The times are changing and this is how the song goes. And it rings especially true for Higher Education. With globalization of our world and accelerating pace of technological innovation,our current higher education systems will face challenges in delivering timely, effective, and relevant learning in its current structure Industries today, whether they be medicine, manufacturing, retail or construction leverage technology every day, the technology they leverage continues to evolve and change and at a pace never seen before. Technology feels like it’s accelerating — because it actually is. Thus, for higher education to stay relevant and demonstrate value it will either equip students with the right learning programs to keep pace or find partners to help them do that to both scale and relevancy.

"Higher Education May Want To Look To Partner With Industry And Non-Traditional Education Programs To Support Their Future Learning Programs"

The current higher education model and structure has been in place for centuries and will require a transformation to have meaning and impact in today’s environment. Business is requiring university graduates to have relevant experience with the technologies they will use in their day-to-day jobs. They expect their new hires to come with some skills and exposure to technology that is part of the job requirements. To meet these demands, two critical changes must take place in higher education. First, curriculum and program reviews must accelerate and keep pace with the change. Second and in parallel, academic institutions must be able to infuse their programs with real-world experience and application either directly or via strategic business partnerships.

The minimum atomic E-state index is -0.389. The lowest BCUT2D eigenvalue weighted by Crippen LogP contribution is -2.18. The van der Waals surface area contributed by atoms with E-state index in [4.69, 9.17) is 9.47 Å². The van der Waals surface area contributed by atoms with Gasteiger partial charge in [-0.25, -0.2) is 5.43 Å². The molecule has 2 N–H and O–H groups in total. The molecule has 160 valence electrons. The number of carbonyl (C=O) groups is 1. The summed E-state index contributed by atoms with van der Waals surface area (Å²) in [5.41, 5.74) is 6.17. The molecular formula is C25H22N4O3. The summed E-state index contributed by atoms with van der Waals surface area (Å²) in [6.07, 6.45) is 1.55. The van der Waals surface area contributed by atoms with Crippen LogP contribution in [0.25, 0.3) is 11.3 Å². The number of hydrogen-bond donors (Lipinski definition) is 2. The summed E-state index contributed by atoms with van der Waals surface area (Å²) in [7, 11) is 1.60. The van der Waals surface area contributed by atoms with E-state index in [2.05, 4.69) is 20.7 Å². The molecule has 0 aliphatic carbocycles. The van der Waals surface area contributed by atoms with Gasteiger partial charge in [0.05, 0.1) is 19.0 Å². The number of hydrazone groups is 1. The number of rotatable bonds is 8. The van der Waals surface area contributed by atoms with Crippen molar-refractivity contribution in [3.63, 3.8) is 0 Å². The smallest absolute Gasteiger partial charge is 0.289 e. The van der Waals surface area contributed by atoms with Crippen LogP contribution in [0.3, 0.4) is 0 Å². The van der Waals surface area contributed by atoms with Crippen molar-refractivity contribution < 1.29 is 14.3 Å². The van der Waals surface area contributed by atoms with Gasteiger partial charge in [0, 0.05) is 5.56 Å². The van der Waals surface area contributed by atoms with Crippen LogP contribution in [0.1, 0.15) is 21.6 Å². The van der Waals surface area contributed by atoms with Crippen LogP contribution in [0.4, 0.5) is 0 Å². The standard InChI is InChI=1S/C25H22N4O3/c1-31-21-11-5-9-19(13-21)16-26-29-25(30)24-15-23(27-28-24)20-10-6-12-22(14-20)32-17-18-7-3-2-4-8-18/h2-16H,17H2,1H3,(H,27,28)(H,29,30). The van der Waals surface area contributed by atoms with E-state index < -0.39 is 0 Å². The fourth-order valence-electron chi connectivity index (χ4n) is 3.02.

To understand the magnitude of the change, think about how long it takes to change or develop a curriculum in an academic program today at many universities. On average, 12-24 months, and as much as 36 months, for a new curriculum to be developed, approved, and ultimately delivered into the learning environment whether that be live or on-demand. These timelines could make most curriculums with a technology component obsolete before it’s ever delivered.

Additionally, today’s business environment requires candidates to have field and practical experience to be relevant and employable. Academic institutions are challenged to meet this current requirement as their tenured staff is generally out of the field of study for many years. Professors don’t have the “real life” experience required to produce a curriculum that is up-to-date and relevant in today’s business world. It is the rare professor or department that has the field experience that they can overlay into their programs. Millenials and other savvy learners demand the practical application of what they are learning because they know they will be expected to show those competencies as they enter the workforce. Those universities that don’t adjust to meet these demands may have a more difficult time getting their graduates into professional and well-paying jobs which is a key performance indicator for universities.